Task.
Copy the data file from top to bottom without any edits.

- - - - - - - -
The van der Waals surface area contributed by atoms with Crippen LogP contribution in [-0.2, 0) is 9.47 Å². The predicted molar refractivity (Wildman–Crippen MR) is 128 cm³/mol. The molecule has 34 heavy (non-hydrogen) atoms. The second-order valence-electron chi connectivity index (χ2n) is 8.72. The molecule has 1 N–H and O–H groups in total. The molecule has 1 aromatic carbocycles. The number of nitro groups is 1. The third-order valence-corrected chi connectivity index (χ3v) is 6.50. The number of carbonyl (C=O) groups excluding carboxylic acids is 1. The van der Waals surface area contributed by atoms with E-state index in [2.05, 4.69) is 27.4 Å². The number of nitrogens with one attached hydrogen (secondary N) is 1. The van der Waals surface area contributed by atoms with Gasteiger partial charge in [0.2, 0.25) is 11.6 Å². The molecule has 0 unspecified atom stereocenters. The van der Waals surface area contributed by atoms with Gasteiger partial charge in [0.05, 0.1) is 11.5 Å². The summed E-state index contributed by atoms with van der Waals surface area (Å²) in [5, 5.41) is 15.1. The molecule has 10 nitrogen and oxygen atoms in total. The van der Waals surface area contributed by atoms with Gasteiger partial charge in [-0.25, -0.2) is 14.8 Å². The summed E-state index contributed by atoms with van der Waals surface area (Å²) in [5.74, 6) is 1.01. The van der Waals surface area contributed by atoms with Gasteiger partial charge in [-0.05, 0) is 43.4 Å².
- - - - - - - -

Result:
The van der Waals surface area contributed by atoms with Crippen LogP contribution in [-0.2, 0) is 9.47 Å². The predicted molar refractivity (Wildman–Crippen MR) is 128 cm³/mol. The molecule has 34 heavy (non-hydrogen) atoms. The second-order valence-electron chi connectivity index (χ2n) is 8.72. The molecule has 1 N–H and O–H groups in total. The molecule has 1 aromatic carbocycles. The number of nitro groups is 1. The third-order valence-corrected chi connectivity index (χ3v) is 6.50. The number of carbonyl (C=O) groups excluding carboxylic acids is 1. The van der Waals surface area contributed by atoms with E-state index in [2.05, 4.69) is 27.4 Å². The number of nitrogens with one attached hydrogen (secondary N) is 1. The van der Waals surface area contributed by atoms with Gasteiger partial charge in [0.2, 0.25) is 11.6 Å². The molecule has 0 unspecified atom stereocenters. The van der Waals surface area contributed by atoms with Gasteiger partial charge in [0.05, 0.1) is 11.5 Å². The summed E-state index contributed by atoms with van der Waals surface area (Å²) in [5, 5.41) is 15.1. The molecule has 10 nitrogen and oxygen atoms in total. The van der Waals surface area contributed by atoms with Gasteiger partial charge in [-0.25, -0.2) is 14.8 Å². The summed E-state index contributed by atoms with van der Waals surface area (Å²) in [5.74, 6) is 1.01. The van der Waals surface area contributed by atoms with Gasteiger partial charge in [-0.05, 0) is 43.4 Å².